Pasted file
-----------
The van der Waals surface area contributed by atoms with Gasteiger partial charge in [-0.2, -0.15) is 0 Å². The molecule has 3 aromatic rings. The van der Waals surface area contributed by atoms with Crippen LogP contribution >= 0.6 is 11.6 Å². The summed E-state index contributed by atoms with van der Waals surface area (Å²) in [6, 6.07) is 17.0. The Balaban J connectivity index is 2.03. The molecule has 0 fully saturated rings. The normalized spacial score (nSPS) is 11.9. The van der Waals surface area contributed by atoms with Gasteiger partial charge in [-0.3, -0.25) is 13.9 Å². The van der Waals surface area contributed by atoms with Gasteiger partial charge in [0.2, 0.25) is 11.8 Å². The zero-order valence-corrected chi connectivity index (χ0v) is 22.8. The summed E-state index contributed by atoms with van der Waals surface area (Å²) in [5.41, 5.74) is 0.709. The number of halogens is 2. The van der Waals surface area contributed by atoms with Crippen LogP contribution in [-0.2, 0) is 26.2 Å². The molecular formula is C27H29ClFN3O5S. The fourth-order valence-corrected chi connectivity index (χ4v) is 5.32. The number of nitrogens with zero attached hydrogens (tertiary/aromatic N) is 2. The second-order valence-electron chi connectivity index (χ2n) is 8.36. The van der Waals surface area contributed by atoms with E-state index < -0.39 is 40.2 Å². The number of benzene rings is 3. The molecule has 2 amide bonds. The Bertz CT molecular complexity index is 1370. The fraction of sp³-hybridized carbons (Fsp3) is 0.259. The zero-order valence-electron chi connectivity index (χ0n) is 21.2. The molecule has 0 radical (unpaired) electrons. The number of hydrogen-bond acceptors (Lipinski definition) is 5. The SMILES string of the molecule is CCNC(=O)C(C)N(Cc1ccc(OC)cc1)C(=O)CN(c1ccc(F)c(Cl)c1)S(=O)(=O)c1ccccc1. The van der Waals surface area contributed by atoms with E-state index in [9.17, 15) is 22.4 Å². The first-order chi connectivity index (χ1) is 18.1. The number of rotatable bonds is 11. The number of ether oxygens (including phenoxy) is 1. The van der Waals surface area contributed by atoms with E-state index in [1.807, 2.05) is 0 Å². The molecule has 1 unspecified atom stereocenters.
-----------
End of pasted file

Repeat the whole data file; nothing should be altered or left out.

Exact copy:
The van der Waals surface area contributed by atoms with Gasteiger partial charge in [-0.2, -0.15) is 0 Å². The molecule has 3 aromatic rings. The van der Waals surface area contributed by atoms with Crippen LogP contribution >= 0.6 is 11.6 Å². The summed E-state index contributed by atoms with van der Waals surface area (Å²) in [6, 6.07) is 17.0. The Balaban J connectivity index is 2.03. The molecule has 0 fully saturated rings. The normalized spacial score (nSPS) is 11.9. The van der Waals surface area contributed by atoms with Gasteiger partial charge in [-0.3, -0.25) is 13.9 Å². The van der Waals surface area contributed by atoms with Gasteiger partial charge in [0.2, 0.25) is 11.8 Å². The zero-order valence-corrected chi connectivity index (χ0v) is 22.8. The summed E-state index contributed by atoms with van der Waals surface area (Å²) in [5.41, 5.74) is 0.709. The number of halogens is 2. The van der Waals surface area contributed by atoms with Crippen LogP contribution in [-0.2, 0) is 26.2 Å². The molecular formula is C27H29ClFN3O5S. The fourth-order valence-corrected chi connectivity index (χ4v) is 5.32. The number of nitrogens with zero attached hydrogens (tertiary/aromatic N) is 2. The second-order valence-electron chi connectivity index (χ2n) is 8.36. The van der Waals surface area contributed by atoms with E-state index < -0.39 is 40.2 Å². The number of benzene rings is 3. The molecule has 2 amide bonds. The Bertz CT molecular complexity index is 1370. The fraction of sp³-hybridized carbons (Fsp3) is 0.259. The zero-order valence-electron chi connectivity index (χ0n) is 21.2. The molecule has 0 radical (unpaired) electrons. The number of hydrogen-bond acceptors (Lipinski definition) is 5. The SMILES string of the molecule is CCNC(=O)C(C)N(Cc1ccc(OC)cc1)C(=O)CN(c1ccc(F)c(Cl)c1)S(=O)(=O)c1ccccc1. The van der Waals surface area contributed by atoms with E-state index in [9.17, 15) is 22.4 Å². The first-order chi connectivity index (χ1) is 18.1. The number of rotatable bonds is 11. The number of ether oxygens (including phenoxy) is 1. The van der Waals surface area contributed by atoms with E-state index in [1.807, 2.05) is 0 Å². The molecule has 1 unspecified atom stereocenters.